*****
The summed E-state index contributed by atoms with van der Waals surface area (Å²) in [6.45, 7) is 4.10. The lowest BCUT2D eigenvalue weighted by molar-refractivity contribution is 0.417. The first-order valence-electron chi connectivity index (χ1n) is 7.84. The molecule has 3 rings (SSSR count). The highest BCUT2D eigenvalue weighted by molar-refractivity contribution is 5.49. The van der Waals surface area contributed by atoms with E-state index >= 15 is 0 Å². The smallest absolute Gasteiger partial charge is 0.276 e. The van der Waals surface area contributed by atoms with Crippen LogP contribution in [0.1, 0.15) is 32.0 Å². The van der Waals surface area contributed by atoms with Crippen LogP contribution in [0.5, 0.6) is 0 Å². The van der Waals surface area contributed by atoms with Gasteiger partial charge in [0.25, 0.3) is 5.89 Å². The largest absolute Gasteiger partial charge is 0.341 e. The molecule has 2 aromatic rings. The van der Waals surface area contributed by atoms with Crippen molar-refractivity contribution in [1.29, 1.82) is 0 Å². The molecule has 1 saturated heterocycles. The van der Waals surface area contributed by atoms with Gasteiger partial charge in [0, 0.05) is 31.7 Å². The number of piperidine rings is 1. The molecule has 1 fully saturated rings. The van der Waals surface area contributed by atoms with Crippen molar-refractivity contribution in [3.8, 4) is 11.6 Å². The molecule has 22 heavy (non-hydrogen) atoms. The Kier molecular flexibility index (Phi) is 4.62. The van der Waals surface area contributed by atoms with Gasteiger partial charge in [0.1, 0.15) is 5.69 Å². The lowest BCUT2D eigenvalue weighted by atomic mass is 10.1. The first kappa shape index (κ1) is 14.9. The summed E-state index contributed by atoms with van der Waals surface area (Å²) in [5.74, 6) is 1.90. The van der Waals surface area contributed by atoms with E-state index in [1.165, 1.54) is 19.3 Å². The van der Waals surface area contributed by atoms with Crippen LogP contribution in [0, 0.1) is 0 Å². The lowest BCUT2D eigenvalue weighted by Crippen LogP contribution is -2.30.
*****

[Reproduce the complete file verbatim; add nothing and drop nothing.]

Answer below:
The summed E-state index contributed by atoms with van der Waals surface area (Å²) in [6.45, 7) is 4.10. The lowest BCUT2D eigenvalue weighted by molar-refractivity contribution is 0.417. The first-order valence-electron chi connectivity index (χ1n) is 7.84. The molecule has 3 rings (SSSR count). The highest BCUT2D eigenvalue weighted by molar-refractivity contribution is 5.49. The van der Waals surface area contributed by atoms with E-state index >= 15 is 0 Å². The smallest absolute Gasteiger partial charge is 0.276 e. The van der Waals surface area contributed by atoms with Crippen LogP contribution in [0.1, 0.15) is 32.0 Å². The van der Waals surface area contributed by atoms with Crippen LogP contribution in [0.5, 0.6) is 0 Å². The van der Waals surface area contributed by atoms with Gasteiger partial charge in [0.25, 0.3) is 5.89 Å². The largest absolute Gasteiger partial charge is 0.341 e. The molecule has 2 aromatic rings. The van der Waals surface area contributed by atoms with Crippen molar-refractivity contribution in [1.29, 1.82) is 0 Å². The molecule has 1 saturated heterocycles. The van der Waals surface area contributed by atoms with Gasteiger partial charge in [0, 0.05) is 31.7 Å². The number of piperidine rings is 1. The molecule has 1 fully saturated rings. The van der Waals surface area contributed by atoms with Crippen molar-refractivity contribution in [3.8, 4) is 11.6 Å². The molecule has 22 heavy (non-hydrogen) atoms. The Kier molecular flexibility index (Phi) is 4.62. The van der Waals surface area contributed by atoms with Gasteiger partial charge in [0.1, 0.15) is 5.69 Å². The lowest BCUT2D eigenvalue weighted by atomic mass is 10.1. The first kappa shape index (κ1) is 14.9. The summed E-state index contributed by atoms with van der Waals surface area (Å²) in [5.74, 6) is 1.90. The van der Waals surface area contributed by atoms with E-state index in [1.165, 1.54) is 19.3 Å². The van der Waals surface area contributed by atoms with Crippen LogP contribution in [0, 0.1) is 0 Å². The lowest BCUT2D eigenvalue weighted by Crippen LogP contribution is -2.30.